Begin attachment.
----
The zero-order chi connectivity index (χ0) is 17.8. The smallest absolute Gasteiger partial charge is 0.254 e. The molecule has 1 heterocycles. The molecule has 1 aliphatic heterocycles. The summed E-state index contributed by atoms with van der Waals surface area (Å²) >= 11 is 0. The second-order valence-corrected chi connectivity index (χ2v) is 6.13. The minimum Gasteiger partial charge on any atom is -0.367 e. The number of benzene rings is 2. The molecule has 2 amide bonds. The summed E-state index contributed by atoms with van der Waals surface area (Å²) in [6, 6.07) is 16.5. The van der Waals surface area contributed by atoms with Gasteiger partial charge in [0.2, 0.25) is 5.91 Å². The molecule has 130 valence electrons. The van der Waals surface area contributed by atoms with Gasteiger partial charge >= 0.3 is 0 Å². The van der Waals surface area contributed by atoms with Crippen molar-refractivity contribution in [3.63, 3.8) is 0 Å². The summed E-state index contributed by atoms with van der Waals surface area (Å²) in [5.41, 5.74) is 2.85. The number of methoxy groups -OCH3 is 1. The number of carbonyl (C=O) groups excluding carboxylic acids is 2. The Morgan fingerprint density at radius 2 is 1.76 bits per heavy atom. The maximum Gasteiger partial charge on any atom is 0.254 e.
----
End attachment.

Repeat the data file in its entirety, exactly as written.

The zero-order chi connectivity index (χ0) is 17.8. The smallest absolute Gasteiger partial charge is 0.254 e. The molecule has 1 heterocycles. The molecule has 1 aliphatic heterocycles. The summed E-state index contributed by atoms with van der Waals surface area (Å²) >= 11 is 0. The second-order valence-corrected chi connectivity index (χ2v) is 6.13. The minimum Gasteiger partial charge on any atom is -0.367 e. The number of benzene rings is 2. The molecule has 2 amide bonds. The summed E-state index contributed by atoms with van der Waals surface area (Å²) in [6, 6.07) is 16.5. The van der Waals surface area contributed by atoms with Gasteiger partial charge in [0.2, 0.25) is 5.91 Å². The molecule has 130 valence electrons. The van der Waals surface area contributed by atoms with Gasteiger partial charge >= 0.3 is 0 Å². The van der Waals surface area contributed by atoms with Crippen molar-refractivity contribution in [3.63, 3.8) is 0 Å². The summed E-state index contributed by atoms with van der Waals surface area (Å²) in [5.41, 5.74) is 2.85. The number of methoxy groups -OCH3 is 1. The number of carbonyl (C=O) groups excluding carboxylic acids is 2. The Morgan fingerprint density at radius 2 is 1.76 bits per heavy atom. The maximum Gasteiger partial charge on any atom is 0.254 e.